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Saturday, March 5, 2016

Traditions and the Word of God

 One of the issues that so preoccupy the church in any era is the role that tradition plays in its life and practice. To some, such a thing as oral tradition is on par with the written Word of God as authoritative and determinant. To others, tradition is a good thing, but not necessarily essential to our understanding of what God expects from His people. But I submit that there is a third way which, in my opinion, is the correct one.


There is no doubt that the Bible speaks of tradition in several places. In 1 Corinthians 11:2, Paul commends the Corinthian Christians because they “maintain the traditions even as I delivered them to you.” Again in 2 Thessalonians 2:15, he exhorts his readers to keep the word he had passed down to them “whether by word of mouth or by letter.” Thus, the role that tradition plays in the church is one that cannot be minimized. The issue, however, is not that tradition is unimportant, but what form that tradition had in Paul’s and the other apostles’ day and what form it has today.

I was listening to a webcast the other day where the host of the program was playing a clip from another show where an individual was addressing tradition in the church. According to this person, the church had passed down traditions by word of mouth before that word had been enscripturated with the obvious implication, in his view, that that is valid for us today as well since it was valid for them then. In other words, since the early disciples passed the word of God to each other in oral form before the New Testament came into existence, that also holds sway for us today. And of course, the scriptures that I have cited above are used as proof texts for the idea that there is more to the faith than what the New Testament explicitly declares.

I believe that anyone who understands the New Testament will agree that having a belief in the Bible as the sole authority for faith and practice does not mean that it contains all the answers you’ll ever need for every particular problem. It is self-evident that problems will arise that are not directly addressed in the Scriptures. But we are not saying that we can then appeal to what supposedly is “tradition” to fill in the gaps with so-called authoritative words from the magisterium of the church. The Lord has ordained certain offices within the church, elders and deacons, who are to be the ones appealed to whenever there are issues within the congregation that need to be resolved. Their wisdom and grounding in God’s revelation will be the tools they will use to resolve the problems that attack the flock.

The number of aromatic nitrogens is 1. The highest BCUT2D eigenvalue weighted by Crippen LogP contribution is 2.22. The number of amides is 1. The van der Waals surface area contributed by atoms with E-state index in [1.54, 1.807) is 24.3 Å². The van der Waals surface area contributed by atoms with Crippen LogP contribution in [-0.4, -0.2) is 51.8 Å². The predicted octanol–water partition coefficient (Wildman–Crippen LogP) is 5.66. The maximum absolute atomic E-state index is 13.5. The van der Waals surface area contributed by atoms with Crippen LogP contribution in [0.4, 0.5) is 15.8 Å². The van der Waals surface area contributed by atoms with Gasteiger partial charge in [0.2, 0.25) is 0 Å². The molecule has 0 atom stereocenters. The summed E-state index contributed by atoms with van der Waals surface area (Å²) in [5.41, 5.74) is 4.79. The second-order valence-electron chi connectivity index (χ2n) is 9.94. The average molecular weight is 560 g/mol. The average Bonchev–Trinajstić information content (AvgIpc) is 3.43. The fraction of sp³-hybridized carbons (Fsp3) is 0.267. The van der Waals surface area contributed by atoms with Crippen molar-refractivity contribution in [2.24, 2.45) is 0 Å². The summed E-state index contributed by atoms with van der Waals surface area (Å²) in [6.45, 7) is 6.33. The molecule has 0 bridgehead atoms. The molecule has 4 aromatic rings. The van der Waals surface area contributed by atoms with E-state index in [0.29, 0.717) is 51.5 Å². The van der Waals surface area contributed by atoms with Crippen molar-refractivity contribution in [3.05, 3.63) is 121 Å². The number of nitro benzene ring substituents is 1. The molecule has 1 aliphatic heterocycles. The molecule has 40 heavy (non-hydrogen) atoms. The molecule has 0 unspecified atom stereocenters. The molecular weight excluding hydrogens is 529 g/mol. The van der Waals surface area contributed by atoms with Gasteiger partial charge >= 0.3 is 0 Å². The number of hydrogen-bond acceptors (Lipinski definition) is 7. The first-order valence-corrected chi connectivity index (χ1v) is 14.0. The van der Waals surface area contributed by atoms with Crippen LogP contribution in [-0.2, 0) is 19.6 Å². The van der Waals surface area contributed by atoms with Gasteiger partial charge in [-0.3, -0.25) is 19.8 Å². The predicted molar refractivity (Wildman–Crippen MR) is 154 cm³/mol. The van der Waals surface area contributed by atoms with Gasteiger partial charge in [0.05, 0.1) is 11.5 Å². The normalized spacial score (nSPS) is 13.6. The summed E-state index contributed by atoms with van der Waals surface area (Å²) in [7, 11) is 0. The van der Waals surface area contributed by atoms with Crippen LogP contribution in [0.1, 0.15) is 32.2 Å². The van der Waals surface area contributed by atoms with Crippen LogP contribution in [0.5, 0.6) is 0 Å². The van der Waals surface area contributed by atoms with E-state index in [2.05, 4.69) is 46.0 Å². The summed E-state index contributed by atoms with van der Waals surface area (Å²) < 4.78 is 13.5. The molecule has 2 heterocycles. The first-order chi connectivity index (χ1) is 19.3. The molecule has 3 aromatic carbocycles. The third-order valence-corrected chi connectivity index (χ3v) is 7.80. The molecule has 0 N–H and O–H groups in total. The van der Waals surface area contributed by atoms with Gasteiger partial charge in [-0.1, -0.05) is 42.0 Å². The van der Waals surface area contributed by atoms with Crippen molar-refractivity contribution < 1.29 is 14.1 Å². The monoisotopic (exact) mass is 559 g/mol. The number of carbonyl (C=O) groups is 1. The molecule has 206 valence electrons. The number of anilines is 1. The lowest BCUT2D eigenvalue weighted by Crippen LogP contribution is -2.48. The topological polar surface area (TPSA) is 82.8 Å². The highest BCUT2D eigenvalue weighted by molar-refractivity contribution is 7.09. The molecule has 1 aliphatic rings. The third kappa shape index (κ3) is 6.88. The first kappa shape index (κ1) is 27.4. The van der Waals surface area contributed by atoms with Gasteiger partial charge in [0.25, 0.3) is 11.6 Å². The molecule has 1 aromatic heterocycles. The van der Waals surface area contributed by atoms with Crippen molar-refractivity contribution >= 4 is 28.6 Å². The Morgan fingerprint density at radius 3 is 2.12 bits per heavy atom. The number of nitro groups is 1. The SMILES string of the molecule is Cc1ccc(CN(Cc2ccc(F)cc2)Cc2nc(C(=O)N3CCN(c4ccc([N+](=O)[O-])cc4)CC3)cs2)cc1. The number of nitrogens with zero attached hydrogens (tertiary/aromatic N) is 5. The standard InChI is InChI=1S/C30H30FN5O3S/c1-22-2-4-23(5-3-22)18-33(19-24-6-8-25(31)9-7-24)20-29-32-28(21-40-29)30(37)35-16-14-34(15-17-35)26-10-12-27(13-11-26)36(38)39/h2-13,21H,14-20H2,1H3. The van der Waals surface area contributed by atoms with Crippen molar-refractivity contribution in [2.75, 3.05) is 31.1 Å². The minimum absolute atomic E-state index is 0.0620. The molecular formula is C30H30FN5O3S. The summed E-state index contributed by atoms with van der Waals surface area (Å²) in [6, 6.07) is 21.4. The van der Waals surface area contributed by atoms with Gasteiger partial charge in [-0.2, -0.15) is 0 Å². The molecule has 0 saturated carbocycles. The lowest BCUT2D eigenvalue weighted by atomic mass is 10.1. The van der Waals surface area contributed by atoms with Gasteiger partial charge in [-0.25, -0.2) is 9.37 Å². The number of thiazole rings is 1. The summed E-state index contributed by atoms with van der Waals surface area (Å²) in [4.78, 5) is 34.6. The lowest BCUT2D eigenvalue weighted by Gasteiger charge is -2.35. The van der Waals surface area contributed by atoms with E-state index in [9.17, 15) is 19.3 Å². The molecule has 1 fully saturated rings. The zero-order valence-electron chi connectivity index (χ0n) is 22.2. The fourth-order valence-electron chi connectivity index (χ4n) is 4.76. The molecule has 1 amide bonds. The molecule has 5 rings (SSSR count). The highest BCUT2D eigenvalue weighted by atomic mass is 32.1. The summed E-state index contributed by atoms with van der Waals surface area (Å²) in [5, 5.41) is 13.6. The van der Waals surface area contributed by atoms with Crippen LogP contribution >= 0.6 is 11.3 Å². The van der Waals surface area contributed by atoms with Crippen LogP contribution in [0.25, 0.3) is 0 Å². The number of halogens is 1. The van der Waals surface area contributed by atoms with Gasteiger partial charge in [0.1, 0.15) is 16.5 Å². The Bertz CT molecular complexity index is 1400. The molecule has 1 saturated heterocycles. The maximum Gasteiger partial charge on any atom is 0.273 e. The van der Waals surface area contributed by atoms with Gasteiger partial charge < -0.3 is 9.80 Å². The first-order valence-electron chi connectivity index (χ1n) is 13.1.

In addition to the above, the appeal to tradition is made in order to justify all kinds of extra biblical practices and doctrines. By the time of the Nicaean Council of the early fourth century, many unbiblical doctrines had begun to creep into the church. Issues such as the superiority of celibacy over marriage, purgatory as well as the role of Mary and her so-called perpetual virginity, were being discussed and subsequently accepted as truth. This was the case even though the Scriptures either do not mention them or, when they do—as in the case of marriage—they are completely contrary to the idea being promoted. It goes without saying, then, that when we appeal to tradition and we place it on the same footing as the Word, we run the risk of deviating into all kinds of spiritual perversions. Without a perfect, complete guide, our steps will inevitably wander all over the place. It's human nature.

But there’s another area in which tradition often holds a strong hold on the church even though we often do not acknowledge it. I refer to the fact that many will follow lock step the teachings of the church of—fill in the blank—simply because that is what they have always been taught. Thus, they are deftly afraid of considering other ideas and explanations for certain passages of Scripture because they go against what they have always been taught. It is important to bear in mind here that we should not be like the ones that Paul speaks of in Ephesians 4 who are “tossed to and fro by every wind of doctrine.” We can’t believe one thing today and another tomorrow and another the next day and on and on. But it is essential for us to realize that, as human beings, we are subject to failings and as such we should always be willing to examine teachings that are contrary to what we have been taught. Sometimes they will prove to be true. Most often, in my experience, they will prove to be false, but we owe it to ourselves to examine them and give them a fair hearing. (I’m not by this suggesting that we should consider every idea that is out there. Rather, I’m referring to doctrines that have formed part of “Christendom” for centuries and with which we may disagree).

And finally, it is important to remember that the idea that the Bible speaks of tradition does not necessarily mean oral tradition. It falls to the advocates of such an idea to prove that those traditions Paul speaks about, for example, are not contained in another portion of Scripture. It is impossible to so do and very few even attempt to do so. They simply point to the magisterium of the church and, in circular fashion, attempt to prove the point by saying that the magisterium said it and, since the magisterium is infallible, it must be true. The truth is that the Bible is sufficient for life and godliness (2 Peter 1:3). If a doctrine is not found within its pages then we don’t need it. And if it is found within, then it is that which is theopneustos, God breathed (2 Tim 3:16) and we need nothing further.





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